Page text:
Similar mobilizations occur in several other areas. After being deliberately antagonized by Batman (and a reluctant Nightwing), the Huntress permanently abandons her own Batgirl uniform and begins drifting toward Pettit's Blue Boy defectors. Meanwhile, the Joker reemerges with a new aide-de-camp, a former psychiatrist who has fallen in love with him and rebranded herself Harley Quinn. Outside Gotham, Bane is approached by a mysterious woman named Mercy, who - on behalf of an anonymous employer - contracts him to infiltrate Gotham and destroy several sources of city records.
In mid-October, Bane attacks the Hall of Records, deep within Two-Face's territory; in less than a day, most of Two-Face's men are killed, and the Hall set ablaze. This attack goes unchallenged by Batman, who - having deduced Bane's employer weeks ago - had secretly ordered Oracle and Robin to make backups of every record. As Two-Face enjoys no such contingencies, he pleads for help from the Blue Boys, only to be violently rebuked by the Gordons.
Betrayed and humiliated, Two-Face admits defeat on a territorial level, but not a personal one. With his remaining men, he invades the Gordon home and abducts the ex-Commissioner, whom he forces into an ersatz trial. At Two-Face's demand, Montoya joins the trial as bailiff, and is forced to watch Gordon "charged" with every death stemming - directly or indirectly - from his aborted alliance with Two-Face. Though plagued by guilt, Gordon and Montoya successfully argue a right to defense - from none other than Harvey Dent.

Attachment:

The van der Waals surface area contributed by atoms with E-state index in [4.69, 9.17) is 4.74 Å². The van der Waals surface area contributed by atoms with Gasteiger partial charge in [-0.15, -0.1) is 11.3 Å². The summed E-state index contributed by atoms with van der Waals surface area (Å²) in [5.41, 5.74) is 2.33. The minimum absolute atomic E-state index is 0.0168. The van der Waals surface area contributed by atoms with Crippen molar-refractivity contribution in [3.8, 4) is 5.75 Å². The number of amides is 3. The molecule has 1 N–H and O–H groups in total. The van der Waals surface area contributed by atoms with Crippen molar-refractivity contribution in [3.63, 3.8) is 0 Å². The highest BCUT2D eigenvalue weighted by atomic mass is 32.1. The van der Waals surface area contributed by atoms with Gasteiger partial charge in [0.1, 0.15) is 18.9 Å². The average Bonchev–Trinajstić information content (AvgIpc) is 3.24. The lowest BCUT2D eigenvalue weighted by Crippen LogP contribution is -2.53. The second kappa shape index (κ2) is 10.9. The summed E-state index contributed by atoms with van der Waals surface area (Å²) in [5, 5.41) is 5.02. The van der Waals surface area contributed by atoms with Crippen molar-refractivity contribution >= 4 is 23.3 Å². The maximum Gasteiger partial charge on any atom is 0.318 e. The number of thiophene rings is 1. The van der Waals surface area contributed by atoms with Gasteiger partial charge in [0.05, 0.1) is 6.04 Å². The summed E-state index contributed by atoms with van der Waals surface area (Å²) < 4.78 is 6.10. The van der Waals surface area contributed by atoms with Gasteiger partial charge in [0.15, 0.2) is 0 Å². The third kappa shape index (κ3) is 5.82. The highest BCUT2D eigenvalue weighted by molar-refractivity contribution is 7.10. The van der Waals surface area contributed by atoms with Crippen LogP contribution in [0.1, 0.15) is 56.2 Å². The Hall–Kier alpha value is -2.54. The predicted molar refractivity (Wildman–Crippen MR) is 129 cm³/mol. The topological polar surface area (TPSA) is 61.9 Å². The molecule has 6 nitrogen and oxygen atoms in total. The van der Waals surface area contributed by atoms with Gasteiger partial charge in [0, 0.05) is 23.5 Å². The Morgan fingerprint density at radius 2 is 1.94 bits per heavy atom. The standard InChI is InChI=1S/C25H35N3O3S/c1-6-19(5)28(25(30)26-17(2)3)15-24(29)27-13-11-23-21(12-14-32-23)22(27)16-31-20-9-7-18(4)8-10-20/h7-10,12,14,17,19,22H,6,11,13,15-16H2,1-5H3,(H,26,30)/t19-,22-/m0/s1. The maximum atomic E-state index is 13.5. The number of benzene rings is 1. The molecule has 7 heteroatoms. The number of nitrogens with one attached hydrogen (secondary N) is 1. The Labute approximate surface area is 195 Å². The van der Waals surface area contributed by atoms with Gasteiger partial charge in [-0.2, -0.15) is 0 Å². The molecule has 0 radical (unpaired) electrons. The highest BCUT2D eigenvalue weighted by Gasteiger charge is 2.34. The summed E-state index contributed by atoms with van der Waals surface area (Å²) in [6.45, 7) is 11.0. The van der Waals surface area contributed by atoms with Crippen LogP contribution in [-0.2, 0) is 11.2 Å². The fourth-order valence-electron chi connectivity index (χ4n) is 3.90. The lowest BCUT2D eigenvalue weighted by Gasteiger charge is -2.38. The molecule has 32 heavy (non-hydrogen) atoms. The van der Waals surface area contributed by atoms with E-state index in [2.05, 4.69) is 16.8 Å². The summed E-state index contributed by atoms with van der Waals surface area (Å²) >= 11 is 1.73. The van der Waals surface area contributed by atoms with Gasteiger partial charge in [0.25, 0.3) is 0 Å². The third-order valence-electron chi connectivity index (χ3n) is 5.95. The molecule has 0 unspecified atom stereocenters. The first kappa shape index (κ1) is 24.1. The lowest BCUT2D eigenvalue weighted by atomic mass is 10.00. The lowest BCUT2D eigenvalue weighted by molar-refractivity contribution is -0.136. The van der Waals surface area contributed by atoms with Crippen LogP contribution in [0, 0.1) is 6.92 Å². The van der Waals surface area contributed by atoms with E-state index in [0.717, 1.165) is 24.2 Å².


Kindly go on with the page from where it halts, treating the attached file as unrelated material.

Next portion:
His personalities pit against each other, Two-Face is unable to continue the trial, acquitting Gordon by default. While Montoya detains the helpless Two-Face, Gordon returns to Blue Boy territory, where Batman and his network have assembled under a flag of truce. Aware of Joker's reemergence, concerned about Bane's employer, but above all desperate to make amends with his oldest ally, Batman offers to unmask himself; while Gordon rejects this offer, he nevertheless releases his grudge, and promises Batman full support.
In late autumn, following relentless lobbying from Wayne Enterprises, a federal court rules the Declaration of No Man's Land unconstitutional. This, coupled with the Declaration's general unpopularity among voters, convinces Washington to reconsider Gotham's expulsion. In tandem with these developments, Lex Luthor openly defies the blockade and begins sending Gotham aid, even promising that LexCorp will spearhead Gotham's reconstruction.